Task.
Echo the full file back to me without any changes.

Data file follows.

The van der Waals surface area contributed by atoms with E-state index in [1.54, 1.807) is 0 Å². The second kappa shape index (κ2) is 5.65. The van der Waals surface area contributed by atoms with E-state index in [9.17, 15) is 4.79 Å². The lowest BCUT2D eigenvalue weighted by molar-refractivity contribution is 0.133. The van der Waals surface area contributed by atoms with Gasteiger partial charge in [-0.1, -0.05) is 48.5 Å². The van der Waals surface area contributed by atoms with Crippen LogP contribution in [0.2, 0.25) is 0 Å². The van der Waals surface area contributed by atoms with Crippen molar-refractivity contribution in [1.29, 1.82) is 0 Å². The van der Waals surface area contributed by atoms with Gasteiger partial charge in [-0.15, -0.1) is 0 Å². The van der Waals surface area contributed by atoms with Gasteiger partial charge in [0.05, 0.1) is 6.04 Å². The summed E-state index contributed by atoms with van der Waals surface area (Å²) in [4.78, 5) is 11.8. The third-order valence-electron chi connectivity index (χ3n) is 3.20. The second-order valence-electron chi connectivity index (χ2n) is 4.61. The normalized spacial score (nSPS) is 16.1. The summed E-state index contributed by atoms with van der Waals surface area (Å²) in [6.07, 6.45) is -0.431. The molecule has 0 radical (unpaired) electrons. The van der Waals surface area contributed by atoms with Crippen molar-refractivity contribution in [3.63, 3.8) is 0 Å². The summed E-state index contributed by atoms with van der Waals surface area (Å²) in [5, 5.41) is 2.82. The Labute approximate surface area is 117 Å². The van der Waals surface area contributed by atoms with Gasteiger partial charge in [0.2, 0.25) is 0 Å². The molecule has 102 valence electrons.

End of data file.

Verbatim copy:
The van der Waals surface area contributed by atoms with E-state index in [1.54, 1.807) is 0 Å². The second kappa shape index (κ2) is 5.65. The van der Waals surface area contributed by atoms with E-state index in [9.17, 15) is 4.79 Å². The lowest BCUT2D eigenvalue weighted by molar-refractivity contribution is 0.133. The van der Waals surface area contributed by atoms with Gasteiger partial charge in [-0.1, -0.05) is 48.5 Å². The van der Waals surface area contributed by atoms with Crippen LogP contribution in [0.2, 0.25) is 0 Å². The van der Waals surface area contributed by atoms with Crippen molar-refractivity contribution in [1.29, 1.82) is 0 Å². The van der Waals surface area contributed by atoms with Gasteiger partial charge in [-0.15, -0.1) is 0 Å². The van der Waals surface area contributed by atoms with Gasteiger partial charge in [0.05, 0.1) is 6.04 Å². The summed E-state index contributed by atoms with van der Waals surface area (Å²) in [4.78, 5) is 11.8. The third-order valence-electron chi connectivity index (χ3n) is 3.20. The second-order valence-electron chi connectivity index (χ2n) is 4.61. The normalized spacial score (nSPS) is 16.1. The summed E-state index contributed by atoms with van der Waals surface area (Å²) in [6.07, 6.45) is -0.431. The molecule has 0 radical (unpaired) electrons. The van der Waals surface area contributed by atoms with Crippen molar-refractivity contribution in [3.63, 3.8) is 0 Å². The summed E-state index contributed by atoms with van der Waals surface area (Å²) in [5, 5.41) is 2.82. The Labute approximate surface area is 117 Å². The van der Waals surface area contributed by atoms with Gasteiger partial charge in [0.2, 0.25) is 0 Å². The molecule has 102 valence electrons.